When Jack Dorsey stepped down as the CEO of Twitter, speculation was growing that his focus would shift to cryptocurrencies.
Days later, it was announced that his payments company Square was changing its name to Block.
And now, it’s been confirmed that Block is building an “open Bitcoin mining system.”
On Twitter (where else?) Block executive Thomas Templeton said the company wants to make mining “more distributed and efficient in every way” — describing it as a “long-term need for a future that is fully decentralized and permissionless.”More than 90% of the 21 million BTC that will ever exist has already been mined, but the blockchain is going to continue playing a crucial role in verifying transactions. Templeton said:
“For most people, mining rigs are hard to find. Once you’ve managed to track them down, they’re expensive and delivery can be unpredictable.”
He added that Block wants to make it so that “anyone, anywhere, can easily purchase a mining rig” — all while ensuring equipment is reliable and eliminates common issues such as heat dissipation and dust that means “they also become non-functional almost every day, which requires a time-consuming reboot.”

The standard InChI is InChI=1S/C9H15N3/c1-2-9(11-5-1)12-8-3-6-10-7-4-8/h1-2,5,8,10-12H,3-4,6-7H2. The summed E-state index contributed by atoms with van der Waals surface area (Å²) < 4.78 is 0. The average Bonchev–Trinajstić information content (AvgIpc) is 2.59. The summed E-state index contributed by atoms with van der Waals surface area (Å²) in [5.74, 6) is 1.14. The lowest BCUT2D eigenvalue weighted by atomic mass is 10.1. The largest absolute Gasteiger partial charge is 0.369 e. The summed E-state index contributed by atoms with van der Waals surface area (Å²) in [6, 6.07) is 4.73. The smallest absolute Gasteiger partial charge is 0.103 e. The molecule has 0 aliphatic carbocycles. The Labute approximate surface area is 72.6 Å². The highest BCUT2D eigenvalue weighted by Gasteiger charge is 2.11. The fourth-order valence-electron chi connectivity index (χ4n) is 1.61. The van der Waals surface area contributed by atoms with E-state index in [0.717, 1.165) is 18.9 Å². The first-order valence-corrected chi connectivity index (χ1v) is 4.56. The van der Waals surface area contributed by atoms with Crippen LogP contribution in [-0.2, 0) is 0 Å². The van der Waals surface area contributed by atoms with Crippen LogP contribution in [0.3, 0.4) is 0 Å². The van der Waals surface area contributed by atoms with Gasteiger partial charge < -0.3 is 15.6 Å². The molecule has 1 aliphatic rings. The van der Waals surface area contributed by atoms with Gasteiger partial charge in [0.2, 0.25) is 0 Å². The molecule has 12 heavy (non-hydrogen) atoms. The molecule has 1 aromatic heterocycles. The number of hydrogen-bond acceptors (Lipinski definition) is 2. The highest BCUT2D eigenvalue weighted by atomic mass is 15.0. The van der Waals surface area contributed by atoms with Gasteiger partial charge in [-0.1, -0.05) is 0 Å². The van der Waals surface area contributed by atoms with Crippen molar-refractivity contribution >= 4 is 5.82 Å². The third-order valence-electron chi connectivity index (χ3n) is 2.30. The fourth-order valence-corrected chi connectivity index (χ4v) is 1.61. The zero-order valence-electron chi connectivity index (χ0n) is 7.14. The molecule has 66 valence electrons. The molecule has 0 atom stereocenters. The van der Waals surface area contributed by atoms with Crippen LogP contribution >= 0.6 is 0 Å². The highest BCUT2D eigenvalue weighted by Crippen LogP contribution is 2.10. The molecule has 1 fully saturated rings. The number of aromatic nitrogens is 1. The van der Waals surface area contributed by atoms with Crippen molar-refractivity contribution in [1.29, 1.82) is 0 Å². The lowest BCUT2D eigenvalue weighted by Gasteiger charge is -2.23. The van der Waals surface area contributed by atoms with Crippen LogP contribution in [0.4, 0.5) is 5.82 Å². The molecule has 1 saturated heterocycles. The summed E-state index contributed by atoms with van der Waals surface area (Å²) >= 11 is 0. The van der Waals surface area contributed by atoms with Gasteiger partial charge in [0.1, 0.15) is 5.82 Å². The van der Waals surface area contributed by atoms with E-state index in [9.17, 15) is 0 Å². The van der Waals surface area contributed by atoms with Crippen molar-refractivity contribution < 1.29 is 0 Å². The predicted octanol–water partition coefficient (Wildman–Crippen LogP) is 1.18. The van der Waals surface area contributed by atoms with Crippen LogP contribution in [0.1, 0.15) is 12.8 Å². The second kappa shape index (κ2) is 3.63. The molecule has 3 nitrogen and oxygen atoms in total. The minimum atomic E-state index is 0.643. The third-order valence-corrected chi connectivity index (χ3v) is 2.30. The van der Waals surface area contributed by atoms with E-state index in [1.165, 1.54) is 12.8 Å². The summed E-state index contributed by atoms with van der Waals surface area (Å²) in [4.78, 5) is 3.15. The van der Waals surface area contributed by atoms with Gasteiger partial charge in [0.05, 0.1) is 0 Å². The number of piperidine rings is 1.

Close attention is also going to be paid to striking a balance between lower levels of power consumption and higher hashrates — not least because many mining rigs are too loud for home use.
As Block now begins the process of building new products, Templeton also confirmed that the company is embarking on a hiring spree — and is interested in learning about some of the other pain points that exist with mining systems, alongside the partners it should consider.
‘Mining Isn’t Accessible to Everyone’
Dorsey had confirmed that Block was looking into establishing an open Bitcoin mining system back in October — and said “driving towards clean and efficient energy use is great for Bitcoin’s economics, impact and scalability.”
And amid concerns that Bitcoin’s hashrate is heavily concentrated, with most mining power in the hands of a small number of companies, he added:
“Mining isn’t accessible to everyone. Bitcoin mining should be as easy as plugging a rig into a power source. There isn’t enough incentive today for individuals to overcome the complexity of running a miner for themselves. What are the biggest barriers for people running miners?”
In a nutshell, it appears that Block’s plans are at a very nascent stage — and serve as a complement to other things being worked on.
The company is also working on a physical Bitcoin wallet, has invested heavily to hold crypto on its balance sheet, and allows consumers to buy and sell BTC through the Cash App. Indeed, a number of NFL athletes are now getting part of their salaries in crypto through this platform — and have entered into partnerships with Cash App to give away millions of dollars to fans who sign up.
Inevitably, not everyone is too wild on the idea of Bitcoin mining being opened to the masses. Replying to Dorsey’s thread back in October, one user wrote: